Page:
There are approximately three thousand species of snakes in the world with less than five hundred venomous species. Australia is home to the ten most venomous snakes in the world.
In Jacobs Well you can encounter a range of venomous and non-venomous snakes. Common non-venomous species include Carpet Snakes and Green Tree Snakes. Venomous snakes include the Eastern (Common) Brown Snake and Red Bellied Black Snake.
Our experience is that most bites at Jacobs Well are from the Eastern Brown Snake. This daytime hunter is the second most toxic land snake in the world. Their diet is mainly rats and mice, so sugar cane fields are ideal homes.
What to do if you encounter a snake?
If you find your pet in contact with a snake, especially a venomous one, it is best to avoid distracting your pet. Once the encounter is over, veterinary assistance should be obtained. If possible, the snake should be recovered for identification purposes.
Snake identification can be a complex matter since size and colour can vary markedly. Identification using scale charts provides the most accurate means of snake identification. The Eastern Brown snake often has a olive-brown top, with cream belly covered in orange spots. The head is indistinct from the neck. Colours can vary from off white to nearly black, with and without numerous bands along the body of juvenile stages. Banded forms can take three years to reach adult colouration.
Juvenile Eastern Brown Snakes showing the banded (left) and nonbanded (right) forms.
All snakes are protected by law. Snake removal services can be provided by Tony Harrison (0401 263 296) and Graham Lloyd (0409 272 247).
Diagnosis of snakebite
Diagnosis of brown snake bite is straightforward when the snake has been seen. When the snake encounter has not been, it can be difficult since brown snake bites have immediate and delayed effects. Most snakebites occur during the breeding season September-April.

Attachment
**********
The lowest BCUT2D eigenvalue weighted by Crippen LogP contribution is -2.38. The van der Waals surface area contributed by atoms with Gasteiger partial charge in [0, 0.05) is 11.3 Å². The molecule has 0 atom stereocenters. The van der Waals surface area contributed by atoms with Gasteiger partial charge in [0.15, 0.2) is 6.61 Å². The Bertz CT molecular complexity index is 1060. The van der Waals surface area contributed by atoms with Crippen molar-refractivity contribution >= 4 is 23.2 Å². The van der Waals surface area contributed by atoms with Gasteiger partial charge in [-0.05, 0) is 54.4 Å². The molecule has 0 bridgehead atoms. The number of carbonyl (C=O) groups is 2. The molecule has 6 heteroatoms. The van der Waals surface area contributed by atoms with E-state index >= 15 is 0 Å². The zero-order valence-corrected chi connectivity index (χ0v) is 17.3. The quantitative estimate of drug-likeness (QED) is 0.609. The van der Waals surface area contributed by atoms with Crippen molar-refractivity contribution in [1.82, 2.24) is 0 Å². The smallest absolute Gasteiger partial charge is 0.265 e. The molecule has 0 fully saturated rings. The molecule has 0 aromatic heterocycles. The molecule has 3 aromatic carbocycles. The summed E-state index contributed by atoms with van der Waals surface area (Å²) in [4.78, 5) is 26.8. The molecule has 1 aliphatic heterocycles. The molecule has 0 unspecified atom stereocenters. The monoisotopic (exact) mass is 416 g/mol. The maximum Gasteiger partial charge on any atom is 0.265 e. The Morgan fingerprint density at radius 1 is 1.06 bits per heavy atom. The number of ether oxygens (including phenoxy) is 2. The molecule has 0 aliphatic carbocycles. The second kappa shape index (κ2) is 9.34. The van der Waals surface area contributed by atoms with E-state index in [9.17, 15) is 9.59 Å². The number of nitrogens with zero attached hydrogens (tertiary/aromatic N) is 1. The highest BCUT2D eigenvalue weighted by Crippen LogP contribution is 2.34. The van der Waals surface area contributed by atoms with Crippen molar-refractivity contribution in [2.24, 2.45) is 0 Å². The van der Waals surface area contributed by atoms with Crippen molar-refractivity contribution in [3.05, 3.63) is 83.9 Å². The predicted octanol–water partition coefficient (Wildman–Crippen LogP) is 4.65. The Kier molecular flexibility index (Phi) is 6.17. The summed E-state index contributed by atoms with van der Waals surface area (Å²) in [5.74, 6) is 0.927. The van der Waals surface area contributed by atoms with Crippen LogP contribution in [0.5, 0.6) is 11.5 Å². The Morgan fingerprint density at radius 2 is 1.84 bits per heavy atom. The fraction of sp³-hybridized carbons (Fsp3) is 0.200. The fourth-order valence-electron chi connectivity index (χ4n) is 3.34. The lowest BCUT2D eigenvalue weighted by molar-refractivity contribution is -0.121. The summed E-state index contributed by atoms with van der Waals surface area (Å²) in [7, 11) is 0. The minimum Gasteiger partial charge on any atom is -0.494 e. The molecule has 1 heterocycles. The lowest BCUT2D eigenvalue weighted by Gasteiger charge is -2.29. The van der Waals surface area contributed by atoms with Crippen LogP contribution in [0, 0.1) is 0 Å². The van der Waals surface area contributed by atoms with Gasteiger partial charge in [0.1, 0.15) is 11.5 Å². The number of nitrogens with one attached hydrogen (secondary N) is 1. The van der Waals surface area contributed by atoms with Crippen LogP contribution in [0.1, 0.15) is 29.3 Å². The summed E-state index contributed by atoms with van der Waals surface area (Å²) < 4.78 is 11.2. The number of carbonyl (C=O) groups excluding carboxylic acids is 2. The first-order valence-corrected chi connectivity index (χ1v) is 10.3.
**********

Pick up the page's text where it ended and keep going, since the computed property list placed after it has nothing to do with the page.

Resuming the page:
Immediate effects include drooling, vomiting and staggering. Recovery from this stage can be rapid. Clotting defects come next with paralysis occurring 3-18 hours later. Some snakes can produce heart and kidney toxins as well. Immediate death from heart attack is rare with brown snake bites.
Adult Eastern Brown has small fangs less than 3 mm long. Bite sites are more likely to be scratch marks than two distinct puncture wounds.
History, clinical signs and laboratory tests such as Activated clotting time (ACT) are routinely performed to determine if snakebite has occurred, and to guide the type and quantity of treatment required.
Snake Venom Detection Kits (SVDK) are widely used in human bite cases to determine what type of snake venom, if any, is present. They are expensive and slow to run, being held mainly by referral labs.
Treatment of snakebite
Snake antivenene is the treatment of choice for all bite victims showing signs of envonomation. This horse-derived product neutralizes circulating venom – the earlier a bite victim is seen, the less antivenene may be needed. One ampoule of antivenene reverses the toxin from the average snake bite. In veterinary medicine, with cost constraints, animals are normally given one ampoule. In human medicine, patients are given 2-4 ampoules as a starting dose.
Antivenene is administered diluted in intravenous fluids for rapid effect. Allergic reaction is always a possibility. Animals with severe paralysis may need additional antivenene, oxygen therapy, antibiotics, tetanus prophylaxis and referral for breathing support. Clotting problems may require more antivenene or plasma transfusions. What is the prognosis for a pet bitten by a snake?
Death may occur within the first 24 hours of snake bite.
Most cases are successfully treated and home in 1-3 days.